The AdventureWeb Interactive Fiction System

EDIT 11/1/11: For now, I have decided to not make AdventureWeb a general authoring system but simply to use it for my own games and without the “AdventureWeb” name.

I have removed all the links leading to AdventureWeb material, and even removed the content from the web altogether. When the current game project is completed I’ll post it to a new thread.

Meanwhile, I have created the following website explaining how to play the IF games I’ll be creating:


Hi all! I just completed and uploaded an explanation of my new AdventureWeb online interactive fiction system. It’s a system for using text and basic HTML alone, combined with some manual record keeping, to create and play interactive fiction without needing to know any programming whatsoever. Nothing but basic HTML and its links and pages are used! Best yet, the AW system is capable of doing almost anything programmed interactive fiction can do!

I’m currently working on an example game. Unfortunately games are harder to make for me than systems, so it’ll be a little bit before the example is ready.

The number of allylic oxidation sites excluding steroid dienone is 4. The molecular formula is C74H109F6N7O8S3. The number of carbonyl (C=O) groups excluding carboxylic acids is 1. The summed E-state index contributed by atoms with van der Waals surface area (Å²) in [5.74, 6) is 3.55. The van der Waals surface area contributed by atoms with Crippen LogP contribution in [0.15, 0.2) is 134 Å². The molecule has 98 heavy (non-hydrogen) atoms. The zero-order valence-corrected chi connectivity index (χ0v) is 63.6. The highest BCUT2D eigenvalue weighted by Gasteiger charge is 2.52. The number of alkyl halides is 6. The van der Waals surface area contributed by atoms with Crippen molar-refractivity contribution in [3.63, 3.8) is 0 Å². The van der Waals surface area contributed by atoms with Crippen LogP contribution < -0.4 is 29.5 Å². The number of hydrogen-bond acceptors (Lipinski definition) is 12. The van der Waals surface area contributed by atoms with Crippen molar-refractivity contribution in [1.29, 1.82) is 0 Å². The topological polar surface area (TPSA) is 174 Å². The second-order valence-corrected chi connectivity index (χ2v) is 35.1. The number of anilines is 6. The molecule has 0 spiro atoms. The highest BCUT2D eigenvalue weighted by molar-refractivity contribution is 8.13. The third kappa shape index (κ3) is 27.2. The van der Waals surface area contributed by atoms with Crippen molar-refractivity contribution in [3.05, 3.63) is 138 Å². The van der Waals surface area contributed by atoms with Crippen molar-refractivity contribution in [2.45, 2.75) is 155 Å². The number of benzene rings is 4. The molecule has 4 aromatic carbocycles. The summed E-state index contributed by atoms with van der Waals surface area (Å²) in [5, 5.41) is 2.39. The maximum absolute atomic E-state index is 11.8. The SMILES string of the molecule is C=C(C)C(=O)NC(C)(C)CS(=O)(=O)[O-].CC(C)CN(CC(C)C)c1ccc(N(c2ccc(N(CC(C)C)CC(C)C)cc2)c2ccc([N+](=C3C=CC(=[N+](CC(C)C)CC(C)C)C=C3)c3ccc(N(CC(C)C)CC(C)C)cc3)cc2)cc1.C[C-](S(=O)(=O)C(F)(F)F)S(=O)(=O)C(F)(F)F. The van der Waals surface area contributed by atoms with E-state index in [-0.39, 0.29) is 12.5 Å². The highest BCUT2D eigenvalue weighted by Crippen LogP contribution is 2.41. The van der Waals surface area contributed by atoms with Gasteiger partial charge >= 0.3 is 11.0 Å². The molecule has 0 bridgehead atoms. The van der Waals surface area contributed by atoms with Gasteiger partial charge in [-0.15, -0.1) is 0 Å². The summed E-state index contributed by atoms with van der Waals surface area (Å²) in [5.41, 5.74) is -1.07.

Take a look at AdventureWeb and tell me what you think:

EDIT: Removed Link

The canonical example game everybody wants to see on new platforms is “Cloak of Darkness”:

Interesting. I did not know that, but now I do. I will have to look into it. Thanks! :slight_smile:

EDIT: It’s good to see this because through making this example I realized there were actually few things I didn’t address in AW. But that’s all fixed up now. AW can and will run Cloak of Darkness, I’ll have it up very soon!

I’d still like to see Cloak of Darkness 2; something a bit more meaty and covering more aspects of interactive fiction systems. Unfortunately someone would need to come up with the story, and I’m not very good at that.

Yeah, you and me both. Stories are a lot harder than designs for me!

But yeah, some kind of sequel would make sense. Something that really tests the limits of an authoring system (other than for game size). If I had done Cloak of Darkness straight-up without the few additions I made to it then it would have barely tested AdventureWeb. Nevertheless, I must confess that it pretty much covered most of what AW can do! All it lacked were conversations, state parts, dice and dying.